“Your soulmate is not someone that comes into your life peacefully. It is who comes to make you question things, who changes your reality, somebody that marks a before and after in your life. It is not the human being everyone has idealized, but an ordinary person, who manages to revolutionize your world in a second…”—Anonymous (via scatteredneedles)
“Where has Glee been keeping Rivka Sophia Rossi? According to IMDb, “Trio” is her first credit, and I have no idea how closely what aired resembles her screenplay, but this is the funniest, most interesting Glee episode in ages. It’s still Glee, so bands, friendships, and families stand shoulder to shoulder under that big thematic umbrella that’s really an excuse for a fun set-list, but so what? Will and Emma go through the typical screenplay bullshit in their quest to have a “successful emission,” er, a baby, but the only truly wearying part is how Jayma Mays is stuck playing sad and nervous the whole time. Even the hideous final-scene fake-out comes with a funny fake-pregnancy callback. And that’s just one of the ways that Glee is not only marking its old age but letting go. As it approaches 100 episodes, Glee is really, finally, truly moving on.”—A.V. club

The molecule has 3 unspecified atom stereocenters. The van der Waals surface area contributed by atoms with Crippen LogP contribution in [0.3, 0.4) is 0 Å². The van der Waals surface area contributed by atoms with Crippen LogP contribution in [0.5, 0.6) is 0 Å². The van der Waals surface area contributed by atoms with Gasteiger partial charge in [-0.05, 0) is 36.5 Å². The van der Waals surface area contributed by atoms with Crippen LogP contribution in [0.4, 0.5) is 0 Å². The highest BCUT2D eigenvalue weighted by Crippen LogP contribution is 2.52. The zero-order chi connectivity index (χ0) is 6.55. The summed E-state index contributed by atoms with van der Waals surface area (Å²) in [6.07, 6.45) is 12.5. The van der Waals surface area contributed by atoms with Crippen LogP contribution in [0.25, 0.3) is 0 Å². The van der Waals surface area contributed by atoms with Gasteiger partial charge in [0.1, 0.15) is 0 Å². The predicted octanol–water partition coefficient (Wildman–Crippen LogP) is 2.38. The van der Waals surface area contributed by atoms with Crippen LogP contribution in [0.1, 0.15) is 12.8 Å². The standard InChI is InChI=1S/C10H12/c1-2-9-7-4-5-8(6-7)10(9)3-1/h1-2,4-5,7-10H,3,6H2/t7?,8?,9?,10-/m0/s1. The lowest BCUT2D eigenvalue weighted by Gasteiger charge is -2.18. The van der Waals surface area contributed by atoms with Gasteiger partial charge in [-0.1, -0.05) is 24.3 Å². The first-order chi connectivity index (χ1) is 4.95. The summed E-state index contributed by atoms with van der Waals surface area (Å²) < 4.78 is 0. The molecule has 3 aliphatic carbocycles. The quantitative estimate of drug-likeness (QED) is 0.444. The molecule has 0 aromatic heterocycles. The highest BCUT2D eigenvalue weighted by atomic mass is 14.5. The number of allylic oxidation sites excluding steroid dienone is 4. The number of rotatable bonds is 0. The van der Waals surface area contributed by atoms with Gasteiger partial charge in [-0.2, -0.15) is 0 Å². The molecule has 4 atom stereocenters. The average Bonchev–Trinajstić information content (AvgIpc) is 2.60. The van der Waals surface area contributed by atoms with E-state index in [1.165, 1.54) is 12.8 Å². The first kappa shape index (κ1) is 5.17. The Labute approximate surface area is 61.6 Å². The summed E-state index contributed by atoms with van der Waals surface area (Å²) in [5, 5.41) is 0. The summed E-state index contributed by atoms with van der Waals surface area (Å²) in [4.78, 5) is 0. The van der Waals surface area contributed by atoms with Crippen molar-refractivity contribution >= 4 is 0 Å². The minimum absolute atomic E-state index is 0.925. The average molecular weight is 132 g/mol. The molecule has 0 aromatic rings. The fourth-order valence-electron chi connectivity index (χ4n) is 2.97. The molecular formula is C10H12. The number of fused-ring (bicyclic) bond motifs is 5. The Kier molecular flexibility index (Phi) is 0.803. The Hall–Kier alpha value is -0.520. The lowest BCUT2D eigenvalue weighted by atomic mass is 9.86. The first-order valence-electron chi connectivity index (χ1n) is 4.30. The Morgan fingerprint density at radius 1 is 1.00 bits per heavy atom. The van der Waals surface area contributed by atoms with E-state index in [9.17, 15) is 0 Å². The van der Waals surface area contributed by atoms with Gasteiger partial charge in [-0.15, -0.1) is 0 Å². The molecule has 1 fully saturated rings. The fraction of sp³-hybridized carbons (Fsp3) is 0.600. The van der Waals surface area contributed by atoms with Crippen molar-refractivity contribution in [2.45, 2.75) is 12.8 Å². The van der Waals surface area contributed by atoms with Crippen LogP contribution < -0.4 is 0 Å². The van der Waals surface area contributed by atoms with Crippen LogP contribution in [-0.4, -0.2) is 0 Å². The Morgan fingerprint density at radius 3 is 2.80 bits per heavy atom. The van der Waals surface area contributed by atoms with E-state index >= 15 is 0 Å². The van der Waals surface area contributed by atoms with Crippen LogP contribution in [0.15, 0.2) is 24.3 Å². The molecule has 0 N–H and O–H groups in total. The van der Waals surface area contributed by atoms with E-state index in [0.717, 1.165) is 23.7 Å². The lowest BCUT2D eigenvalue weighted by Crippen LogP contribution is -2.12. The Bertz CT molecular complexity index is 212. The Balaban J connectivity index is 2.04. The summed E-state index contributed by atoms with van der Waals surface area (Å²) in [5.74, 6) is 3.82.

The way Blaine handled Tina’s breakdowns and temper tantrums leads me to believe Kurt is going to be the strict parent when they have kids.
Their daughter will throw a fit in the store because they won’t buy her the doll she wants. And Blaine starts off all nice like “honey I’m sorry but it’s too expensive and you we just bought you an easy bake oven.” And he’s looking around all worried because oh God people are starting to stare.
But then there’s Kurt, who let’s Blaine try for a minute before stepping in “Samantha Elizabeth, you get up off the floor right now or no dessert for a week. You are a making a scene.”
And she knows once Papa starts with his angry voice and uses her middle name she better not push her luck.